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Tax rates & regulations, inflation, corruption impeding Lanka's biz growth - GCR


7 September 2012 02:46 am - 0     - {{hitsCtrl.values.hits}}


Tax rates have been identified as the most problematic factor for doing business in Sri Lanka with tax regulations following closely, the findings of the latest Global Competitiveness Report (GCR) by World Economic Forum showed.

In 2011, Sri Lanka introduced reforms to its complex tax system with the aim of implementing a simplified tax system that would boost government coffers in the wake of Balance of Payment (BoP) crisis the country was facing.

However, looking at the government revenue and its proportion of tax income, it is doubtful whether the socalled reformed tax system yielded the expected results.

For example the tax revenue during January to May 2012 (after the introduction of tax reforms) increased only 11.9 percent in comparison to a 23.76 percent increase during the period from January to May in 2011. The tax reforms were introduced in April. 2011.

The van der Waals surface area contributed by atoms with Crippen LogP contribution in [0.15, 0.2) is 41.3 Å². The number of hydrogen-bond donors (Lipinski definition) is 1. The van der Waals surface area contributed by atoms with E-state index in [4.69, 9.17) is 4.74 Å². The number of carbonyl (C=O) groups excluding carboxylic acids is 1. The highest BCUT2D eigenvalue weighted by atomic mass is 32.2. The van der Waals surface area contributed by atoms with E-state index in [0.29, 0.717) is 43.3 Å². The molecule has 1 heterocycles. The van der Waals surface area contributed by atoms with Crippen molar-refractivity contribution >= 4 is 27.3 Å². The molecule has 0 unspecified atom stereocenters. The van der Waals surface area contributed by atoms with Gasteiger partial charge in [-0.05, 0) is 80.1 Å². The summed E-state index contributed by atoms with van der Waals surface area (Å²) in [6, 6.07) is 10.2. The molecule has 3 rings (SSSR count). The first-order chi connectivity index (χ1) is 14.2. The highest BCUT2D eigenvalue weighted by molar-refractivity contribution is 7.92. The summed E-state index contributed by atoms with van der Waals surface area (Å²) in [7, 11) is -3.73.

The third most problematic factor for doing business in Sri Lanka identified by GCR was inflation. The country is currently following a tight monetary policy, while keeping interest rates high to tackle inflation.

Inefficient government bureaucracy has been identified as the fourth impediment for business growth with policy instability and corruption recognized as fifth and sixth most problematic factors, respectively. Meanwhile, Sri Lanka was ranked 68 out of 144 countries in the 2012/2013 GCR, a drop of 16 positions from 52nd place. At the global level, Switzerland has topped the ranking for the fourth consecutive year while Singapore was ranked second. The number 3 place was secured by Finland, followed by Sweden. India’s GCR rank stood at 59, a slide from the 56th place in 2011/2012. “Global growth remains historically low for the second year running with major centers of economic activity— particularly large emerging economies and key advanced economies—expected to slow in 2012– 13, confirming the belief that the global economy is troubled by a slow and weak recovery. As in previous years, growth remains unequally distributed. Emerging and developing countries are growing faster than advanced economies, steadily closing the income gap,” the report noted.

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